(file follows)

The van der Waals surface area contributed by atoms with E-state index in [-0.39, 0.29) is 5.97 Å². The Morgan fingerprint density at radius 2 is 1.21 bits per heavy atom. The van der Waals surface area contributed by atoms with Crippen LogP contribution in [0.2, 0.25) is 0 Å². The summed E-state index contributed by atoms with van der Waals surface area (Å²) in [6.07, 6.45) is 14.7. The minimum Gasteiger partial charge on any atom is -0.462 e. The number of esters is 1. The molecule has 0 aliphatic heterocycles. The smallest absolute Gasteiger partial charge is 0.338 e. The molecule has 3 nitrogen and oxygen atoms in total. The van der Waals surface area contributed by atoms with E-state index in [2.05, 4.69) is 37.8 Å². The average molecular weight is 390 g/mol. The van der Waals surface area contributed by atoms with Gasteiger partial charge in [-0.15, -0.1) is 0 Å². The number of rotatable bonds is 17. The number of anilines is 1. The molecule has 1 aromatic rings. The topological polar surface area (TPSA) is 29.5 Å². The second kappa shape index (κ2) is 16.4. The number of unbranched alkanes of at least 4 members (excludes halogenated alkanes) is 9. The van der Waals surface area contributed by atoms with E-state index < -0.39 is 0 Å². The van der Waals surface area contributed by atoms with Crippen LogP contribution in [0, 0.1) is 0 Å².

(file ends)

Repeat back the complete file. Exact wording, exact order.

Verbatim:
The van der Waals surface area contributed by atoms with E-state index in [-0.39, 0.29) is 5.97 Å². The Morgan fingerprint density at radius 2 is 1.21 bits per heavy atom. The van der Waals surface area contributed by atoms with Crippen LogP contribution in [0.2, 0.25) is 0 Å². The summed E-state index contributed by atoms with van der Waals surface area (Å²) in [6.07, 6.45) is 14.7. The minimum Gasteiger partial charge on any atom is -0.462 e. The number of esters is 1. The molecule has 0 aliphatic heterocycles. The smallest absolute Gasteiger partial charge is 0.338 e. The molecule has 3 nitrogen and oxygen atoms in total. The van der Waals surface area contributed by atoms with E-state index in [2.05, 4.69) is 37.8 Å². The average molecular weight is 390 g/mol. The van der Waals surface area contributed by atoms with Gasteiger partial charge in [-0.15, -0.1) is 0 Å². The number of rotatable bonds is 17. The number of anilines is 1. The molecule has 1 aromatic rings. The topological polar surface area (TPSA) is 29.5 Å². The second kappa shape index (κ2) is 16.4. The number of unbranched alkanes of at least 4 members (excludes halogenated alkanes) is 9. The van der Waals surface area contributed by atoms with E-state index < -0.39 is 0 Å². The van der Waals surface area contributed by atoms with Crippen LogP contribution in [0, 0.1) is 0 Å².